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Highland Council says some Wick trees may need to be cut back for turbine parts


By Alan Hendry

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Long-established trees around the fountain area at Wick riverside.
Long-established trees around the fountain area at Wick riverside.

Highland Council has admitted that some trees may need to be cut back as part of the proposed “ribbon lease” arrangements at Wick's riverside.

The local authority also acknowledges that if any long-established trees need to be chopped down completely they will be "replanted or if necessary replaced with a mature specimen".

The comments, supplied by the press office at Highland Council headquarters, appear to be at odds with an earlier assurance by council leader Raymond Bremner that "trees won't be cut down".

The local authority is consulting with the public on the lease arrangements. Community councillors were informed earlier this month that these would allow the town to benefit from up-front payments by any wind farm developers wishing to "oversail" common good land while transporting large turbine parts.

The proposed ribbon lease is a technical way for renewable energy developers to gain permission to transport large goods such as turbine blades that stretch beyond the boundaries of the public highway. Each developer requires permission to “oversail” the land in question.

The site under discussion is around Wick's historic fountain, below Station Road, on the south side of the river.

Three years ago tree-felling works were carried out at the riverside to allow huge wind turbine components to be carried through Wick on their way to ScottishPower Renewables’ wind farm site at Halsary, south of Spittal.

A wind turbine blade being taken down Station Road, above Wick's riverside area, on its way to the Halsary wind farm site in September 2020. Picture: Peter Sutherland
A wind turbine blade being taken down Station Road, above Wick's riverside area, on its way to the Halsary wind farm site in September 2020. Picture: Peter Sutherland

Councillor Bremner, who represents the Wick and East Caithness ward, explained the background to the consultation when he attended the November meeting of the Royal Burgh of Wick Community Council.

"What is a ribbon lease? For me it's just legal speak about leasing a particular part of land," he told community councillors. "In theory it's being leased by the company but it is still the community's – they just want to be able to oversail that land at a time that they're taking their blades over it.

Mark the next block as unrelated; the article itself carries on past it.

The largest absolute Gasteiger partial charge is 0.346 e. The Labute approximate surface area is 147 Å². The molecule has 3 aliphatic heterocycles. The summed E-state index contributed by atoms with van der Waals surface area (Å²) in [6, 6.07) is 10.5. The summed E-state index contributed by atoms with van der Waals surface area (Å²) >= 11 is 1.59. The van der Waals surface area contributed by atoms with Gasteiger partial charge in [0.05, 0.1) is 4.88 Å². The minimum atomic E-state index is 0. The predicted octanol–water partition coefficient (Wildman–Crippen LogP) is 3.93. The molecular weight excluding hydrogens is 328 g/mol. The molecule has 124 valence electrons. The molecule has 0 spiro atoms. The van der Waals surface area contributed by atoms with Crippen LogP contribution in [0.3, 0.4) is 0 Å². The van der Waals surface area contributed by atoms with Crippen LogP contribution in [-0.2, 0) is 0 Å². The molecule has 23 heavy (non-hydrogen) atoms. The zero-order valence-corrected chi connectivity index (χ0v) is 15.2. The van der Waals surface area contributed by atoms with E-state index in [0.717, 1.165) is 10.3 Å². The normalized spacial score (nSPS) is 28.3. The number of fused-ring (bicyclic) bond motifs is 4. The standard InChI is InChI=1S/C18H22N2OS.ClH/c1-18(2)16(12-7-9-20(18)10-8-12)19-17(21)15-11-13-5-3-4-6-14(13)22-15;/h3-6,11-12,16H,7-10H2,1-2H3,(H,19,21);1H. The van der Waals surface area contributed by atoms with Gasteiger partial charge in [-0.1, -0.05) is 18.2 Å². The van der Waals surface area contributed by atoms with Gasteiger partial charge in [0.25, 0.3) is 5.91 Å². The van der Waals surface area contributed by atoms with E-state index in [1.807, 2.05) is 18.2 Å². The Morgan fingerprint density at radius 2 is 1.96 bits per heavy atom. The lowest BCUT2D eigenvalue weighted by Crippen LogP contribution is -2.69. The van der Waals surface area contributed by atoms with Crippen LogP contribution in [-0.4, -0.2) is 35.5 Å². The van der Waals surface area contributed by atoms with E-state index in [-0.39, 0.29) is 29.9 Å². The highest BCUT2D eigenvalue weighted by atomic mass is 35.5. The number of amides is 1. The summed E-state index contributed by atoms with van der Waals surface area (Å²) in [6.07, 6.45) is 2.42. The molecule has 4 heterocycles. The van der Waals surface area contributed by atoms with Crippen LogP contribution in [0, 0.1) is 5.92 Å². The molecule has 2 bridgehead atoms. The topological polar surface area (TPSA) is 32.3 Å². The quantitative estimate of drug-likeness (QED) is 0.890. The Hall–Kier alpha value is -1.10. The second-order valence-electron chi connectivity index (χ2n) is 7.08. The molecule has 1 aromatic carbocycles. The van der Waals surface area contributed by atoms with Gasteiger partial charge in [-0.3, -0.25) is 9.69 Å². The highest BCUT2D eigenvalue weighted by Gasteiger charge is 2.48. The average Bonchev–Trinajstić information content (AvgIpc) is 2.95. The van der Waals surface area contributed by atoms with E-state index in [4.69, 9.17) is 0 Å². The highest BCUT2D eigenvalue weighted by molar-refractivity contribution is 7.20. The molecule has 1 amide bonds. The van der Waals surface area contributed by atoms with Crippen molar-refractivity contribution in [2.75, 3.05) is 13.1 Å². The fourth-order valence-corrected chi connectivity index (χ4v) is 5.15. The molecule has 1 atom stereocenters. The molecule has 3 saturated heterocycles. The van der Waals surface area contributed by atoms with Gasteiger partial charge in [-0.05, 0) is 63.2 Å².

"When they took their blades over it to start with we didn't get a penny. Now, any time that a company does look to do that, they will have to take out the ribbon lease and they will pay into the common good."

In a Facebook post dated November 2, encouraging the public to take part in the consultation, Councillor Bremner wrote: "There's no change to the common good land. There's no change to the accessibility of it. Trees won't be cut down. The land won't be sold. The blades will pass over the 'air' above it when they need to. We get the money for their ability to do so. Easy as that!"

But a Highland Council spokesperson, responding to questions from the John O'Groat Journal, said on November 15: “Some branches will require to be cut back and certain tree limbs may need to be lopped as a result of any developer oversailing this area.

"While it is not anticipated that any trees will require to be physically felled or removed, what we can say now is that if any mature trees do need to be felled rather than lopped, then they will be replanted or if necessary replaced with a mature specimen to respect the amenity of the area.

"It is understood this parcel of ground has been oversailed in the past, with minimal impact on the overall amenity of the area.”

Information on the consultation is available at www.highland.gov.uk/info/20010/community_planning/830/common_good_asset_changes

Written responses should be submitted either by email to common.good@highland.gov.uk or by post to Sara Murdoch, The Highland Council HQ, Glenurquhart Road, Inverness, IV3 5NX. Responses are sought by January 5, 2024.

The consultation document notes that Highland Council "has recently been approached by a wind farm company seeking an option to lease an area of land in Wick to oversail with turbines as part of a wind farm development".

It says investigations have confirmed that the area at Riverside Park is part of Wick common good land, having been acquired by the town council in 1900.

The document points out that Wick's common good fund was reactivated following investigations leading to the publication of a common good asset register in 2021.

"During the investigations common good property assets were identified, but no cash assets. As a result, the fund has limited revenue assets.

"The manner of rent arrangement for the oversail leases can vary from company to company both in nature of payment and value of payment. Therefore securing such leases would provide significant income generation opportunities for Wick common good fund."

The council says it is consulting on the proposal to allow general permission to negotiate and grant ribbon leases without requiring separate consultations in each case.

"The granting of such ribbon leases will not impact the use of the subjects as a public park and no physical occupation of the ground will take place. The land will be oversailed during the development, maintenance and decommissioning of the wind farms as when may be required."


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